Boxer: Jobs bill 'critical' to infrastructure projects

Sen. Barbara Boxer (D-Calif.) on Wednesday called the stripped-down jobs bill that the Senate will consider next week "critical" to state and local infrastructure projects, and that she expects a bipartisan vote of approval.

In a conference call with reporters, Boxer praised the $15 billion bill unveiled last week by Majority Leader Harry Reid (D-Nev.).

ADVERTISEMENT
Reid rejected a larger bill that had been crafted by Finance Committee Chairman Max Baucus (D-Mont.) and ranking member Charles Grassley (R-Iowa), opting instead for a smaller, simpler bill. Reid blocked GOP amendments to the bill and has scheduled a cloture vote for 5 p.m. Monday.

The bill — the Hiring Incentives to Restore Employment (HIRE) Act — extends the federal Highway Trust Fund, which is currently scheduled to expire at the end of the month, and also extends the Build America Bonds program to allow lower bonding rates for state and local governments. Boxer said the lower bond rates will preserve one million jobs.

Boxer said Democrats intend to return to the other provisions that Reid removed from the bill, naming more infrastructure spending and clean energy initiatives as likely topics.

"This bill is the first step, not the last," she said, adding that Reid "wanted a very tight bill."

Boxer said at least two Republicans, James Inhofe of Oklahoma and George Voinovich of Ohio, declared their support for the bill in a meeting 10 days ago and that more GOP senators may eventually sign on.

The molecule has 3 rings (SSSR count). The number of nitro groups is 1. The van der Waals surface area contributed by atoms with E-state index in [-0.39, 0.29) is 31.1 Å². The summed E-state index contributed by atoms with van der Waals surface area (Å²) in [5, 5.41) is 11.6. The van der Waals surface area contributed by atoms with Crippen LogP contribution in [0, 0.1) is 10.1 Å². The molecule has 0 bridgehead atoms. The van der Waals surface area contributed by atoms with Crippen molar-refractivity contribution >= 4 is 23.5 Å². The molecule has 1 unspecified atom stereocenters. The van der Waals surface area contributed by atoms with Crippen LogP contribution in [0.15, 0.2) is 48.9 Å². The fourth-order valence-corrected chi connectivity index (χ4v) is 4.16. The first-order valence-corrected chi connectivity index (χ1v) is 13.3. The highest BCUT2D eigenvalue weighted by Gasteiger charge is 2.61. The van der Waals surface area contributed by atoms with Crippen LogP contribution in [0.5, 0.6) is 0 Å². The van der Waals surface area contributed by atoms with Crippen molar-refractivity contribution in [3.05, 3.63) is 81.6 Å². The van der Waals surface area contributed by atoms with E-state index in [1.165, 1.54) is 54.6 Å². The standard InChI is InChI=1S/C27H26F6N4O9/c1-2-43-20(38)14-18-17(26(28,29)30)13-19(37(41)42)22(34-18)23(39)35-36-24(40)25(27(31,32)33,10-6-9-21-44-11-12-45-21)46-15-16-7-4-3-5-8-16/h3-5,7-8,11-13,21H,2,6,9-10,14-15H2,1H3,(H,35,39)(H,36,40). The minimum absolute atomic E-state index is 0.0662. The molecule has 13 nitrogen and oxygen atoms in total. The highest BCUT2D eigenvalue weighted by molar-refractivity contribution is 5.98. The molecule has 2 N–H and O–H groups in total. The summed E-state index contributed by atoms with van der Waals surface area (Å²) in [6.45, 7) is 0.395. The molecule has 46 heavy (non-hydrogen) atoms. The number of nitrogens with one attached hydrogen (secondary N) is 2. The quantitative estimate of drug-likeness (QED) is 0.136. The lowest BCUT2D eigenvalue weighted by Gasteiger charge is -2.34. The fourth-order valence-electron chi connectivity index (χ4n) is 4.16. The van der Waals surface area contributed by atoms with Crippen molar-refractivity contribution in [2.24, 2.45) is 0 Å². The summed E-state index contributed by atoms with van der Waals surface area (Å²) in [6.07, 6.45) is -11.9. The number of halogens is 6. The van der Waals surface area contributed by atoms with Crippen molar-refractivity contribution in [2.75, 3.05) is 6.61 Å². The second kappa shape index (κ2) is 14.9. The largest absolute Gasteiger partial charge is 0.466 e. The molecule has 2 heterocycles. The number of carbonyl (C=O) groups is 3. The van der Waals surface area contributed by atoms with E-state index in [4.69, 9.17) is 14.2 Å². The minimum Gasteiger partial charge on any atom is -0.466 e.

"It's hard for me to understand how anyone could oppose this," she said.

A Boxer representative clarified late Wednesday that Boxer was referring to Inhofe's support for the trust fund extension only, and not the overall bill.

An Inhofe aide said that the senator has not yet decided whether or not to vote for cloture.

Sen. Judd Gregg (N.H.), ranking Republican on the Senate Budget Committee, has been critical of the bill for its potential to add to the federal deficit. Boxer rejected that point, noting that interest owed to the trust fund is paying for the extension.

Boxer held the conference call with  John Horsley, executive director of the American Association of State Highway and Transportation Officials; Stephen Sandherr, CEO of Associated General Contractors of America; and William Millar, president of the American Public Transportation Association.

UPDATE 5:42 p.m.

Senate Republicans on the Finance Committee have issued a position paper that blasts the bill — and the trust fund extension in particular — for adding to the federal debt and asserting it was drafted incorrectly.

"The surface transportation extension... in the draft Senate Tax/Stimulus/Highways Extender bill circulated last week is egregious," reads the statement from Gregg. "It gives rise to multiple budget points of order... and transfers $47 billion from the General Fund (GF) to the Highway Trust Fund (HTF) over the next 10 years.  The transfers from the GF to the HTF result in immediate increases in the federal debt."